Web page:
Thursday

15 March 2012

Romans 5:12-21

"Therefore, just as sin came into the world through one man, and death came through sin, and so death spread to all because all have sinned." (v. 12)

Background

Examination essay titles often begin 'Compare and contrast ...', and that is what Paul is doing here with Adam and Christ. He begins a bold statement in verse 12, which he hardly dares to finish until some explanatory work has been done, and so the assertion is not completed until verse 18.

In brief he claims that in the same way as death came into the world through the disobedience of one man, Adam (Eve seems forgotten), so life has come through the obedience of one man, Christ. If the question is 'Can the actions of one individual affect the standing of all people?', Paul's answer is 'Yes'. And he uses the example of Adam bringing death to provide a foundation on which to assert that, in the same way, Christ brings life. One man's act of disobedience has affected the entire human race, because as a result death came into the world and death is a universal experience. Now, in the resurrection of Christ, death has been overturned and this too has universal consequences (see also 1 Corinthians 15:21-22). It is significant that Paul has moved from talking about 'us' and 'we' to talking about all humanity; what Christ has accomplished does not just concern believers, but is as universal in its effects as was the sin of Adam, only in this case, the effects are to bring life, rather than death. Frequently in this letter Paul uses expressions such as, "How much more?" (egRomans 11:1224). He points out the similarities between Adam and Christ; both archetypes for humanity, but also that there are vast dissimilarities, Jesus Christ was "one man" (vv. 17, 18, 19) but is also "Jesus Christ our Lord" (v. 21).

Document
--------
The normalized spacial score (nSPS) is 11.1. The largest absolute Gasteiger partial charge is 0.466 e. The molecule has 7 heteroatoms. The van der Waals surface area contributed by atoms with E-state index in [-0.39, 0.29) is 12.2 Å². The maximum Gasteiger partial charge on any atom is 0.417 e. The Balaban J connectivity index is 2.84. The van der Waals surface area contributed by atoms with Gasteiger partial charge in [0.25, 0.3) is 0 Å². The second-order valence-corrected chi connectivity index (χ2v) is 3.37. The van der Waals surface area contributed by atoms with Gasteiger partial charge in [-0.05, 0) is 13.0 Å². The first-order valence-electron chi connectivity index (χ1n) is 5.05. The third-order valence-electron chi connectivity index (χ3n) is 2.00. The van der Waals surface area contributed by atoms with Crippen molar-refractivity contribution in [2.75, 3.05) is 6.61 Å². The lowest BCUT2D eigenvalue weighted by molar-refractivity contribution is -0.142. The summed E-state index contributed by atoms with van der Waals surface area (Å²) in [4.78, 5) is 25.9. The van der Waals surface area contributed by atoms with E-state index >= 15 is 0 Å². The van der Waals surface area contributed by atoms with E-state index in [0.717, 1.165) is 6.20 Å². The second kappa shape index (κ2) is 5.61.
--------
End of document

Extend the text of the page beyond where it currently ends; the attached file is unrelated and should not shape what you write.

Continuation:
Paul is aware that his readers may be thinking, 'What about Moses?' Wasn't Moses the one to rescue Israel out of the chaos of disobedience by the bringing of the law? Paul's conclusion is a heartfelt 'no'; the law given through Moses was not the answer to sin, rather it made a bad situation worse. Whereas Adam only had one command to obey, those under the law had 613 times the opportunity for disobedience, "trespass multiplied" (v. 20)! The law could not bring life, rather it contributed to Adam's "dominion of death" (v. 21); only in the life, death and resurrection of Jesus Christ can eternal life be obtained.

To Ponder

Many Christians now do not believe in a literal Adam (or Eve). To what extent is such a belief important to you?

"Jesus Christ is Lord" was perhaps the earliest creed of the Christian Church - is anything more important than this for Christians today? If so, what, and why?

If the law only causes sin to abound, what regard should we pay to the law, and even to the Ten Commandments?


Bible notes author

Jill Baker

Jill Baker lives in Glasgow and is glad to be part of the small but distinctive Methodist Church in Scotland. She is a local preacher and local preachers' tutor in the Strathclyde Circuit, where Andrew is superintendent minister.